Thursday, June 12, 2014

John Adams on the Mathtwitterblogosphere


At the time of our revolution, there were those who advocated for a perfect democracy of the people. There would be one legislative body, there would be perfect and equal ("equal") representation of the nation. There would be no need for an executive branch or any sort of further central organization.
"To Adams this was patent nonsense. A simple, perfect democracy had never yet existed. The whole people were incapable of deciding much of anything, even on the small scale of a village. He had had enough experience with town meets at home to know that in order for anything to be done certain powers and responsibilities had to be delegated to a moderator, a town clerk, a constable, and, at times to special committees." (John Adams, David McCullough)
It seems to me that this tension -- between freedom, equality and centralization -- arises whenever a group of people attempts to coordinate at all. Coordination gets more and more difficult as the number of people involved in the community grows, and things can start to go bad almost unintentionally. Think unregulated markets, or the way crowds can be dominated by majority impulses.

Of course, Adams believed that many centralizing institutions were bad. He just wanted to build better, more perfect institutions.

We are living at a time when it feels natural to be skeptical of the structures of society. There's a longstanding decline in Americans' confidence and participation in our institutions. This cuts across the board: confidence in public schools, congress, organized religions, banks, professional organizations, community organizations, the courts, television news, unions, the presidency has never been lower.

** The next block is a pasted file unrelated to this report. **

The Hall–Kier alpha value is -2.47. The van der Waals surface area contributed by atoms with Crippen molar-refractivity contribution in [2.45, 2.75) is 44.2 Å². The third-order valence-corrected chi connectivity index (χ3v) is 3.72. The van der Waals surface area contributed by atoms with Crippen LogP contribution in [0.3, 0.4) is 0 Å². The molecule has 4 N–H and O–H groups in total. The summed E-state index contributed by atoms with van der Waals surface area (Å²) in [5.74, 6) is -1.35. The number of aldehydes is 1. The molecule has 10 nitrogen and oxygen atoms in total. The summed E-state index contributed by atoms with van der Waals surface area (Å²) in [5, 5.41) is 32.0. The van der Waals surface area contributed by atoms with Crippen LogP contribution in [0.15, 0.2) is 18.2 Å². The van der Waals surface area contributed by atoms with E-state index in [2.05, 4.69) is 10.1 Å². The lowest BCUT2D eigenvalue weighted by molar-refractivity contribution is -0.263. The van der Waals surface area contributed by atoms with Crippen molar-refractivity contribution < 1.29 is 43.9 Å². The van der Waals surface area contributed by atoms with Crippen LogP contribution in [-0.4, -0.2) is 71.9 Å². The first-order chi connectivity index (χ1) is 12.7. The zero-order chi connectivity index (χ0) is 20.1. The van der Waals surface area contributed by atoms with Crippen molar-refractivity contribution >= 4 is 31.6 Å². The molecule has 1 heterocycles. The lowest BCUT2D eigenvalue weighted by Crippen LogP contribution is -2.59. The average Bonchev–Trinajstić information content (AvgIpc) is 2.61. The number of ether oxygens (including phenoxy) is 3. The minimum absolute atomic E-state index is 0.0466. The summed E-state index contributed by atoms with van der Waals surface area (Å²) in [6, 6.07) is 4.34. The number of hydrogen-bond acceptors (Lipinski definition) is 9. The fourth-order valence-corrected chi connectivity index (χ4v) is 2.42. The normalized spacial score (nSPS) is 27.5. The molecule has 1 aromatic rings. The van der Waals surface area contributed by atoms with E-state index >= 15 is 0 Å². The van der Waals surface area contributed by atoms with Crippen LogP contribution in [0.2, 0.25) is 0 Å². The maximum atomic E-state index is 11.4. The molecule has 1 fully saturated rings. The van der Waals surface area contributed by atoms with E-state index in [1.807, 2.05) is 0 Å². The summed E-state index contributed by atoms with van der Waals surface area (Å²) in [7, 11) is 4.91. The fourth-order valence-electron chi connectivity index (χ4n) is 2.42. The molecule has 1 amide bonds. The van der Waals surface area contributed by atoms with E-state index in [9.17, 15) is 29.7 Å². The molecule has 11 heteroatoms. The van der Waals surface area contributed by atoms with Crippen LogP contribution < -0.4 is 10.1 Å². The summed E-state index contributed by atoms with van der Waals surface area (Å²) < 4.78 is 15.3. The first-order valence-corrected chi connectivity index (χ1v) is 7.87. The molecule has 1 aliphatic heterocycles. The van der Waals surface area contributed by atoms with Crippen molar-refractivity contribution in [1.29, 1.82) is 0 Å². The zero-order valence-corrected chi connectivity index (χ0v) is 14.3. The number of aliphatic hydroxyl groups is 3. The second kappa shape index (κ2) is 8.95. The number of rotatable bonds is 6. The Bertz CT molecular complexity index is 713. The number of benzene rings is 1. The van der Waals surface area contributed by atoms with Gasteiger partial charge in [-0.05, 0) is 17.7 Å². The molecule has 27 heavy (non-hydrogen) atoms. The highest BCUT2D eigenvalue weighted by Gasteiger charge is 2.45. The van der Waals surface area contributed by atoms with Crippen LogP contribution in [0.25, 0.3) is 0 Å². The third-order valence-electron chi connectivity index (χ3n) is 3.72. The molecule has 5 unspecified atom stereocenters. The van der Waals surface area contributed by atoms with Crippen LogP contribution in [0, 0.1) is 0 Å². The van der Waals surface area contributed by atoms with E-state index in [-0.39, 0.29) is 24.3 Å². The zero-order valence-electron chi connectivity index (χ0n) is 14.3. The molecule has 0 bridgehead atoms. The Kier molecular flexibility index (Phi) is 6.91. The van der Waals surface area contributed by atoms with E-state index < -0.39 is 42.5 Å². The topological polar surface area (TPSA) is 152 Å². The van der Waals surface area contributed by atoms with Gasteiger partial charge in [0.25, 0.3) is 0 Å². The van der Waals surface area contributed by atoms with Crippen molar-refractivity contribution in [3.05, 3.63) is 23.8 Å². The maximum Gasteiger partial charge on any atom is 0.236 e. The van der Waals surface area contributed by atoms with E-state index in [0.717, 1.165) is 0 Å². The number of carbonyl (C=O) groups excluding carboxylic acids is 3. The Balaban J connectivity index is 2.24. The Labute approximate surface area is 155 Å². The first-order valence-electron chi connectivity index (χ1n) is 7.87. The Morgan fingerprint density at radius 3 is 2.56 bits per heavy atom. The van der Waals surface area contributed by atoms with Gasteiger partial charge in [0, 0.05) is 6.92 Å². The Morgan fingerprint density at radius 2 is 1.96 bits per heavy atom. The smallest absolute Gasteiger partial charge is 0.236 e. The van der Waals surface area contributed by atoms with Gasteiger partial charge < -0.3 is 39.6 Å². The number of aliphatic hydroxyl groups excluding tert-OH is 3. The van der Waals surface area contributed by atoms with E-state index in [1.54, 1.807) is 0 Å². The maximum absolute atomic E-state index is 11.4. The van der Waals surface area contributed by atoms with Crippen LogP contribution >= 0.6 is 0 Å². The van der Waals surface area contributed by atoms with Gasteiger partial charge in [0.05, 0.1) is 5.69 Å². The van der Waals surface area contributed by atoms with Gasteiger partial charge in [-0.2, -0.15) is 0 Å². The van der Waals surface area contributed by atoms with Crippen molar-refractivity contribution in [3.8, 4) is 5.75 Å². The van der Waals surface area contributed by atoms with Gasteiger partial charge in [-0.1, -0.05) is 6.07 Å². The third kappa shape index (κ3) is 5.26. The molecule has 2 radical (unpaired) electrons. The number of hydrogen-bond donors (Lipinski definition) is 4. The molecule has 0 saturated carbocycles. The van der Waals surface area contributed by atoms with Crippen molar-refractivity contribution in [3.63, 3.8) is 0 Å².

I'm thinking of this because of Christopher Danielson and Anne Schwartz. Danielson recently published a piece titled "Not All White People" where he urges his white readers not to fight back when the conversation turns to race. He notices that when white teachers hear about racism they tend to worry "Am I racist?" instead of "Was what I did racist?". He'd like us realize that these are quite different, and that the relevant question is almost always the latter. He'd like to make a change in the way teachers online participate in and listen to discussions about race.

For her part, Anne Schwartz offered a critique of the selection of keynote speakers for an upcoming conference:
"If you know me you know that I love Dan Meyer, Eli Luberoff and Steve Leinwand. They are three really fantastic white men. But Twitter Math Camp is an outstanding conference run by amazing amazing women teachers, attended by a majority women and almost completely teachers I just wish the keynotes represented that fact. Max Ray said it last year and I echo it this year. More women, more diversity."
My argument is that both Danielson and Schwartz's critiques speak to the need for online communities of teachers to build strong institutions. Their critiques speak to systemic problems, and they call for improving our systems and organizations.

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There's a certain line of thinking that I hear in my discussions with friends and colleagues who are active on the teacher-internet. "What's great and different about twitter and blogs is that it's completely open and decentralized." Since the internet offers a level playing field good ideas end up flowering and being shared widely, allowing progress and creativity to burst forth and spread. Institutions are crusty and boring. Institutions are responsible for textbooks, lousy PD, edu-jargon, lazy teachers. We individuals? We're responsible for amazing blog posts, loose and informal PD and the most committed teachers on the planet.

If what you love about the internet is openness, you might be troubled that it favors white men. (Remember this?)